Researchers published the study covered in this summary on medRxiv as a preprint that has not yet been peer reviewed.
Why This Matters
Adults with type 1 diabetes report more sleep disturbances than do people without type 1 diabetes, possibly related to the risks these people face from hypoglycemia, hyperglycemia, and increased glucose variability.
The researchers measured and analyzed numerous clinical parameters, including sleep duration, general and diabetes-specific stress, and positive and negative affect.
The enrollees averaged about 41 years old, and 55% were women. At baseline, 14.5% had depression and 7.8% had anxiety.
Among covariables, greater levels of pain significantly associated with more negative affect and higher general stress, but these variables showed no significant associations with average blood glucose levels.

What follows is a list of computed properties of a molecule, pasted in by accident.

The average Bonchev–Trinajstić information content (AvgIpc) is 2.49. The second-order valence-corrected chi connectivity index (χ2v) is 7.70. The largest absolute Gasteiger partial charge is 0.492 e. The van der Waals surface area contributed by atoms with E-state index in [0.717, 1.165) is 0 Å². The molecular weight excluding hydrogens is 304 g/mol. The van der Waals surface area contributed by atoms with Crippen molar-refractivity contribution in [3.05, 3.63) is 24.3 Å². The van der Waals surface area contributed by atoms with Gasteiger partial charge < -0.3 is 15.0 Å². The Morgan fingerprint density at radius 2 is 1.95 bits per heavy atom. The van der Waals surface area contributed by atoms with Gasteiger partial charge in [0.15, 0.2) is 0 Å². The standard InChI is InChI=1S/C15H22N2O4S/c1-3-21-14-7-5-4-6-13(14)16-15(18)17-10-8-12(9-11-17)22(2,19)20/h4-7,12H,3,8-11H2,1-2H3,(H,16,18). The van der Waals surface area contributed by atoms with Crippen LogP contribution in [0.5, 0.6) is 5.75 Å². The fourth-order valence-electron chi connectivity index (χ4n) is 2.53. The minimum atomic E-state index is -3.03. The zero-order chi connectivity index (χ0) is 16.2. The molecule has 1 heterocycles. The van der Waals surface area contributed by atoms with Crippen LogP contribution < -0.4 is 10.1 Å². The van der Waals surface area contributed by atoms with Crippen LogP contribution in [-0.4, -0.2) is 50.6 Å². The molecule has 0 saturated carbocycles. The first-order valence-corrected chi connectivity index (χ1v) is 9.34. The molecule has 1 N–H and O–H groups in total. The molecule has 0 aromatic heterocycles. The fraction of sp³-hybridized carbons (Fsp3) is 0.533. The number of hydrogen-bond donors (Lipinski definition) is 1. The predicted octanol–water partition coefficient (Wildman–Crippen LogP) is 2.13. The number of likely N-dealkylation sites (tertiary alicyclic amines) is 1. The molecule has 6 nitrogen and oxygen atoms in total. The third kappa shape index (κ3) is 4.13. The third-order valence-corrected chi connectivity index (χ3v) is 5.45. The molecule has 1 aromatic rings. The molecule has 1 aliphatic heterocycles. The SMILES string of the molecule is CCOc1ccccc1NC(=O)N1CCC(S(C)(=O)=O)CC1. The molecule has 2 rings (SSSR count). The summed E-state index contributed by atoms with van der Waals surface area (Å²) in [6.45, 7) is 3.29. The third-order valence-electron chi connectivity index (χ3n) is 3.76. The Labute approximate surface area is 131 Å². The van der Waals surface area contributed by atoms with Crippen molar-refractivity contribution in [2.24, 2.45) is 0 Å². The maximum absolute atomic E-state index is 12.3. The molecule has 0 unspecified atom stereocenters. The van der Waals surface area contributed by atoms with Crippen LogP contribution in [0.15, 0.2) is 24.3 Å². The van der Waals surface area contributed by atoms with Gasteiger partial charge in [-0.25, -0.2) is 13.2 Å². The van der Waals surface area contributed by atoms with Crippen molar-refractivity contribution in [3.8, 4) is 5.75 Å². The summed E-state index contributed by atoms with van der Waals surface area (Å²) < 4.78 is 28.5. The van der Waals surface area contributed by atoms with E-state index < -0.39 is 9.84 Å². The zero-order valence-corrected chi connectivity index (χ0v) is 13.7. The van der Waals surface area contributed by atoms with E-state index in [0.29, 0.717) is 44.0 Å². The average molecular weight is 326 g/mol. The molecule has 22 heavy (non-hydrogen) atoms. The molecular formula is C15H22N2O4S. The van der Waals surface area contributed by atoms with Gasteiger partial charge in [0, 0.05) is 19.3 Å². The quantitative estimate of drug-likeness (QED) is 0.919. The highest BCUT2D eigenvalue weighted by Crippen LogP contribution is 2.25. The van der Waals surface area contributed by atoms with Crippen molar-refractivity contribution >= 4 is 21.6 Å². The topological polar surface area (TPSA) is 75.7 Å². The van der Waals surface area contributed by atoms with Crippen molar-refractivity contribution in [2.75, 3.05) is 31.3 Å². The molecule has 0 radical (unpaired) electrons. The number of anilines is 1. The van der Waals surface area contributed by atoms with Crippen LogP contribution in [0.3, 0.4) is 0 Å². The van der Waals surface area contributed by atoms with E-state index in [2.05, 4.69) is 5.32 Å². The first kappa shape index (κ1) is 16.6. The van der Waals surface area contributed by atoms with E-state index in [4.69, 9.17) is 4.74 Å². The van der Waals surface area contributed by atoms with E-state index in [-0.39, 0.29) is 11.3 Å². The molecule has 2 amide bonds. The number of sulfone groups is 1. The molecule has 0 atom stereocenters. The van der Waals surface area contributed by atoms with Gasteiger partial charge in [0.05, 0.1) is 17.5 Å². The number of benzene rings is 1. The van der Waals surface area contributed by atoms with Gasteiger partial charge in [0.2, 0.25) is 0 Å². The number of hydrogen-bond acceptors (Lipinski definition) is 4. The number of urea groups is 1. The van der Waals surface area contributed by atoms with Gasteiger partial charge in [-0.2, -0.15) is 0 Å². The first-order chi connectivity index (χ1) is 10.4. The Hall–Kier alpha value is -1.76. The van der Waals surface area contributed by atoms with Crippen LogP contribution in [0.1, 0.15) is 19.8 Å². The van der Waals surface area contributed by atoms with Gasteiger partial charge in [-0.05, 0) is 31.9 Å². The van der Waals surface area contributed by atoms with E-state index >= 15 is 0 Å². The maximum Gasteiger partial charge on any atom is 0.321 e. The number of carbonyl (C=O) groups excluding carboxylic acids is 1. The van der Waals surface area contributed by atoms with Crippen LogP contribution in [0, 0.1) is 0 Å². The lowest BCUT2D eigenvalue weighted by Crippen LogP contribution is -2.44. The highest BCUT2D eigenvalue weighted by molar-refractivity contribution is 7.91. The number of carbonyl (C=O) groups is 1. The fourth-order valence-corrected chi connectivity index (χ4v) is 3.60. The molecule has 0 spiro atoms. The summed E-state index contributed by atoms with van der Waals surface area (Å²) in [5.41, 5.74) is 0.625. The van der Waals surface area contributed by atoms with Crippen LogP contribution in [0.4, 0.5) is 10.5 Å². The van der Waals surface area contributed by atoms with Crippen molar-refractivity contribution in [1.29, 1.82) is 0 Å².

Data collection occurred during theCOVID-19 pandemic, which interfered with sleep, stress, and mental health and may limit generalizability.
This is a summary of a preprint research study, “Within-person Relationships of Sleep Duration with Next-Day Stress and Affect in the Daily Life of Adults with Type-1 Diabetes” by authors in the United Kingdom and United States on medRxiv provided to you by Medscape. It has not yet been peer reviewed. The full text of the study can be found on medrxiv.org.
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Cite this: More Sleep Benefits People With Type 1 Diabetes – Medscape – Feb 09, 2023.